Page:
“We need to pack all your food.” He turned toward the kitchenette. “That duffel bag of yours should work for that. And as far as clothes, pack all the changes of unmentionables and socks you’ve got, but only bring one change of an outfit because you can just dress in layers. Wear your hiking shoes, but if you want to bring along a pair of sandals that’ll probably be a good idea. And bring some kind of easy-to-pack blanket and only necessary toiletries.”
Alexia stared at him. Reuben was in charge as usual, and his use of the word unmentionables was standard procedure for his usually whimsical attitude. But in spite of the verbiage, his demeanor was more serious than usual.
“It’s an hour and a half trip.” She frowned.
“By car. We have to be prepared in case we wind up on foot. You get your clothes and get changed, and I’ll get the food. Where do you keep that duffel bag?”
“In the closet.” She opened a couple of the dresser drawers to retrieve the clothes she would need. Luckily he knew that she understood what “dress in layers” meant, so she was grateful to be spared the lesson. “Have you talked to Jodi this morning?”
Last fall Jodi had turned their duo into something of a trio. Actually a college sophomore instead of a “specimen” like them, red-haired Jodi shared Reuben’s enthusiasm for the outdoors. Alexia was convinced that if he had chosen to disobey his parents’ orders not to have any girlfriends while residing away from home, Jodi would have become just that.
“She’s heading out, too. Probably already on the road.”
It was likely he already been up for at least a couple of hours. He was one who adhered to the old adage “early to bed and early to rise.” She wondered how quickly after awakening he had discovered this morning’s event.
She stepped into the bathroom and closed the door.
Off came the lightweight ivory slacks and red ruffled blouse as well as the red lacy camisole. The latest styles were a loose imitation of ancient Egyptian garb, but stylish or not, most of women’s fashions were designed to show undergarments and more. Those who desired to show less had to wear extra accoutrements such as camisoles. While she didn’t have any strong opinion on the fashions, she still preferred a bit of modesty because she really didn’t have as much to show as a lot of women. Meanwhile both her mother and Reuben shared the strong opinion that this oversexed culture had beguiled women into providing walking peep shows under the pretense it was a form of self-determination.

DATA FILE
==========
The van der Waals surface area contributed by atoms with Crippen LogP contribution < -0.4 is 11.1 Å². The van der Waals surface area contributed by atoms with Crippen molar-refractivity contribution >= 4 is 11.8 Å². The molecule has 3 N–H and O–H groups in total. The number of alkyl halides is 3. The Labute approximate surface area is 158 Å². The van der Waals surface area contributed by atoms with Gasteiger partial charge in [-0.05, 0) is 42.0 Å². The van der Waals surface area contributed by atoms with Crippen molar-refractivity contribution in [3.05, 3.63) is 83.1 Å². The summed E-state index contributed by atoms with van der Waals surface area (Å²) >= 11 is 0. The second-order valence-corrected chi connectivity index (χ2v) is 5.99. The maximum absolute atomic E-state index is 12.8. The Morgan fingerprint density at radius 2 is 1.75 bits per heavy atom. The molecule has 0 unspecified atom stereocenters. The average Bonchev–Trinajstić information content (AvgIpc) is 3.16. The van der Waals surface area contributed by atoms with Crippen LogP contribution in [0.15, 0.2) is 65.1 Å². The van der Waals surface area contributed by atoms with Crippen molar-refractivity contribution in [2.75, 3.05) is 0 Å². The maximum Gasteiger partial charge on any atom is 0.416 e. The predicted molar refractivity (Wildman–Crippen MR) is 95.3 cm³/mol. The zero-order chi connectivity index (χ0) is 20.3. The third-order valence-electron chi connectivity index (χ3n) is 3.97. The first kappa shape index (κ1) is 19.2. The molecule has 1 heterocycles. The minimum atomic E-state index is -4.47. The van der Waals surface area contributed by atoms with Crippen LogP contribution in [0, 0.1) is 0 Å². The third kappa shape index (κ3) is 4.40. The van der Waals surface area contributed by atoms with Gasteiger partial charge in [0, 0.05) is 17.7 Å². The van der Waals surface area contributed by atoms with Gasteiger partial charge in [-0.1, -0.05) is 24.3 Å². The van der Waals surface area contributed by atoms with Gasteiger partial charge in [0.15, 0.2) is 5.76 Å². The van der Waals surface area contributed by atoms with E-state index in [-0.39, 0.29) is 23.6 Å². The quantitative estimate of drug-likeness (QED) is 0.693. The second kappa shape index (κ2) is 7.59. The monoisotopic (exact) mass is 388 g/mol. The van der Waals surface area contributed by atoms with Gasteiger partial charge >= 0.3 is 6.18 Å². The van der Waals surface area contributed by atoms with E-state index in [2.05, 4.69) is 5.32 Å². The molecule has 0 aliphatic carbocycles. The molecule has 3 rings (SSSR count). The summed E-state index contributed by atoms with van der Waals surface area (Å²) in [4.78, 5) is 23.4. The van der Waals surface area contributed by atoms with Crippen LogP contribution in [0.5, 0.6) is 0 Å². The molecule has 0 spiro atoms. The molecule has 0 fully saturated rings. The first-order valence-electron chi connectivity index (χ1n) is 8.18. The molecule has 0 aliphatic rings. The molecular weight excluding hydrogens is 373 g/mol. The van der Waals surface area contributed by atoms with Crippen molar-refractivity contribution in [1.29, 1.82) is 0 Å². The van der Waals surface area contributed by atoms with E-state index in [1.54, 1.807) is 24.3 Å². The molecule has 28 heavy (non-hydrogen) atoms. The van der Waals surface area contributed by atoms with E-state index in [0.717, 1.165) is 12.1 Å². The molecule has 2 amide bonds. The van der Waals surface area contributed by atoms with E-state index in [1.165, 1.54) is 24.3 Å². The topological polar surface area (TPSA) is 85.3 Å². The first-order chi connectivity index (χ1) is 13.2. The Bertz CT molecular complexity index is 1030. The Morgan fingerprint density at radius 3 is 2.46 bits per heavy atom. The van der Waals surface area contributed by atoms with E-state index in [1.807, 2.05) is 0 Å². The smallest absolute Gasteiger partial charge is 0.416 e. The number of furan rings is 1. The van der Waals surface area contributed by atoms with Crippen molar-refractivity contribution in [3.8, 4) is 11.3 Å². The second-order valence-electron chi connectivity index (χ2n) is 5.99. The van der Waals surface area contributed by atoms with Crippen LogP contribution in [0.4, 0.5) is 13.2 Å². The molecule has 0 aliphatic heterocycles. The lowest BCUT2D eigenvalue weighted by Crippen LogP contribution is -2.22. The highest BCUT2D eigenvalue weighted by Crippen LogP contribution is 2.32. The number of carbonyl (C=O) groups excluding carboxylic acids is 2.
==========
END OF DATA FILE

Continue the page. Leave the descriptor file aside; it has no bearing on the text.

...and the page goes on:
On went a blue tank top that was form fitting only because it was sized for a boy around twelve years old rather than a sixteen-year-old girl. Alexia then pulled on a multi-colored tee shirt that was slightly larger, and topped that off with a lemon yellow, collared “camp” shirt that was also manufactured for a young male. The olive slacks she tugged on were a little baggy partly because of the same reason, but her lankiness had much to do with it as well. The pants, like Reuben’s, could be converted into shorts.
She knew that with her thin build and her dark brown hair clipped in a short-style haircut, she could readily pass for a boy. That wasn’t her intention, but there wasn’t much she could do to change her body shape, which was probably influenced by her “issue.” And although her hair was once long, she started getting it cut short last year just to disappoint her mother.
A brown leather belt took care of her biggest concern about the baggy pants factor, and she walked back into the main room.
Reuben was in the kitchenette where he was packing the last of her food into the burgundy, leather duffel bag. Since this was Thursday she really didn’t have much left. He glanced at her as she entered the room.
“You have anything to eat yet besides granola?” he asked.
For anybody else that wouldn’t have been a loaded question, but Alexia had to curb her annoyance at his inquiry. “No, not yet. I thought you were in a hurry.”
“We are.” He carried the duffel bag to her bed and set it on the mattress. “You can grab more to eat after we get settled down a bit. We need to vamoose before Dr. Vaughn or one of his colleagues comes down here to escort us to what they think would be a safe place. There should be enough room in there for you to pack what’s left.”
The sound from the monitor recovered long enough for a reporter to question how and what bombs could be involved, and then it returned to a muffled stutter.